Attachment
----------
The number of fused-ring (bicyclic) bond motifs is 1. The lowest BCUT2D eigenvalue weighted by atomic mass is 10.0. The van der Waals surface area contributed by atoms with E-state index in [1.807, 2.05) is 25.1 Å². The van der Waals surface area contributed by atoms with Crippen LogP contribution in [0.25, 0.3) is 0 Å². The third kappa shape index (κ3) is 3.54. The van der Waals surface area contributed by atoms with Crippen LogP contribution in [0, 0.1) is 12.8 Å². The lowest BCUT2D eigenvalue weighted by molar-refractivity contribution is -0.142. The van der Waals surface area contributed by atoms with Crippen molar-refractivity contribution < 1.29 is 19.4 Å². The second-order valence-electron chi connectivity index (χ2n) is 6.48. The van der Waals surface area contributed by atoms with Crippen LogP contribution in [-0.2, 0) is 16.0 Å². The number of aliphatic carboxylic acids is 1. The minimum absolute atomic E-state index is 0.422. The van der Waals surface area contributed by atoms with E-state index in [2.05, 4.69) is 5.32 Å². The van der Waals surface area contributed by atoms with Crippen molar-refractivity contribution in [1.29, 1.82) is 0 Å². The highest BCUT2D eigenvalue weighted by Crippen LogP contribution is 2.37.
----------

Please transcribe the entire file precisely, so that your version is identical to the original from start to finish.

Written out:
The number of fused-ring (bicyclic) bond motifs is 1. The lowest BCUT2D eigenvalue weighted by atomic mass is 10.0. The van der Waals surface area contributed by atoms with E-state index in [1.807, 2.05) is 25.1 Å². The van der Waals surface area contributed by atoms with Crippen LogP contribution in [0.25, 0.3) is 0 Å². The third kappa shape index (κ3) is 3.54. The van der Waals surface area contributed by atoms with Crippen LogP contribution in [0, 0.1) is 12.8 Å². The lowest BCUT2D eigenvalue weighted by molar-refractivity contribution is -0.142. The van der Waals surface area contributed by atoms with Crippen molar-refractivity contribution < 1.29 is 19.4 Å². The second-order valence-electron chi connectivity index (χ2n) is 6.48. The van der Waals surface area contributed by atoms with Crippen LogP contribution in [-0.2, 0) is 16.0 Å². The number of aliphatic carboxylic acids is 1. The minimum absolute atomic E-state index is 0.422. The van der Waals surface area contributed by atoms with E-state index in [2.05, 4.69) is 5.32 Å². The van der Waals surface area contributed by atoms with Crippen molar-refractivity contribution in [1.29, 1.82) is 0 Å². The highest BCUT2D eigenvalue weighted by Crippen LogP contribution is 2.37.